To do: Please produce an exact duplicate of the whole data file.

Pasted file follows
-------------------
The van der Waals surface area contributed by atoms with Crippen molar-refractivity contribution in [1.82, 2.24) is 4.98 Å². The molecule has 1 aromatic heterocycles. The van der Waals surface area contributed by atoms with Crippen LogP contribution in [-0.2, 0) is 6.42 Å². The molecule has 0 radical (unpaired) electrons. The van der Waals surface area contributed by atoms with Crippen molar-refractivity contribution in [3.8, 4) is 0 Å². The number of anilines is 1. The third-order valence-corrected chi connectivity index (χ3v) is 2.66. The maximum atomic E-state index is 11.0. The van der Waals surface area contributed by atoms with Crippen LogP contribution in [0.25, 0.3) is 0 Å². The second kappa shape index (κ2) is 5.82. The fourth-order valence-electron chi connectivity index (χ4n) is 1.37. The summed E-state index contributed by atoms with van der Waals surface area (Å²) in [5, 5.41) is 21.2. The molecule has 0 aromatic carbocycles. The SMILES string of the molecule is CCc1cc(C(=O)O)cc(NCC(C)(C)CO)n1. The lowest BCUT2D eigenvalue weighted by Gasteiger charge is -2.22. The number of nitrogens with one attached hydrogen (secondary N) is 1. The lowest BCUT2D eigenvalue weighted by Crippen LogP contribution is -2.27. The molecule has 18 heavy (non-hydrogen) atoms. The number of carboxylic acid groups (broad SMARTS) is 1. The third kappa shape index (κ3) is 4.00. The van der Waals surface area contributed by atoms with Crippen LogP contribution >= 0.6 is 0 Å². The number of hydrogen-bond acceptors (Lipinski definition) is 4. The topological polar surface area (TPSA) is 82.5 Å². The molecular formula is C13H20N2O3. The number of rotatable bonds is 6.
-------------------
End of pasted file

The van der Waals surface area contributed by atoms with Crippen molar-refractivity contribution in [1.82, 2.24) is 4.98 Å². The molecule has 1 aromatic heterocycles. The van der Waals surface area contributed by atoms with Crippen LogP contribution in [-0.2, 0) is 6.42 Å². The molecule has 0 radical (unpaired) electrons. The van der Waals surface area contributed by atoms with Crippen molar-refractivity contribution in [3.8, 4) is 0 Å². The number of anilines is 1. The third-order valence-corrected chi connectivity index (χ3v) is 2.66. The maximum atomic E-state index is 11.0. The van der Waals surface area contributed by atoms with Crippen LogP contribution in [0.25, 0.3) is 0 Å². The second kappa shape index (κ2) is 5.82. The fourth-order valence-electron chi connectivity index (χ4n) is 1.37. The summed E-state index contributed by atoms with van der Waals surface area (Å²) in [5, 5.41) is 21.2. The molecule has 0 aromatic carbocycles. The SMILES string of the molecule is CCc1cc(C(=O)O)cc(NCC(C)(C)CO)n1. The lowest BCUT2D eigenvalue weighted by Gasteiger charge is -2.22. The number of nitrogens with one attached hydrogen (secondary N) is 1. The lowest BCUT2D eigenvalue weighted by Crippen LogP contribution is -2.27. The molecule has 18 heavy (non-hydrogen) atoms. The number of carboxylic acid groups (broad SMARTS) is 1. The third kappa shape index (κ3) is 4.00. The van der Waals surface area contributed by atoms with Crippen LogP contribution >= 0.6 is 0 Å². The number of hydrogen-bond acceptors (Lipinski definition) is 4. The topological polar surface area (TPSA) is 82.5 Å². The molecular formula is C13H20N2O3. The number of rotatable bonds is 6.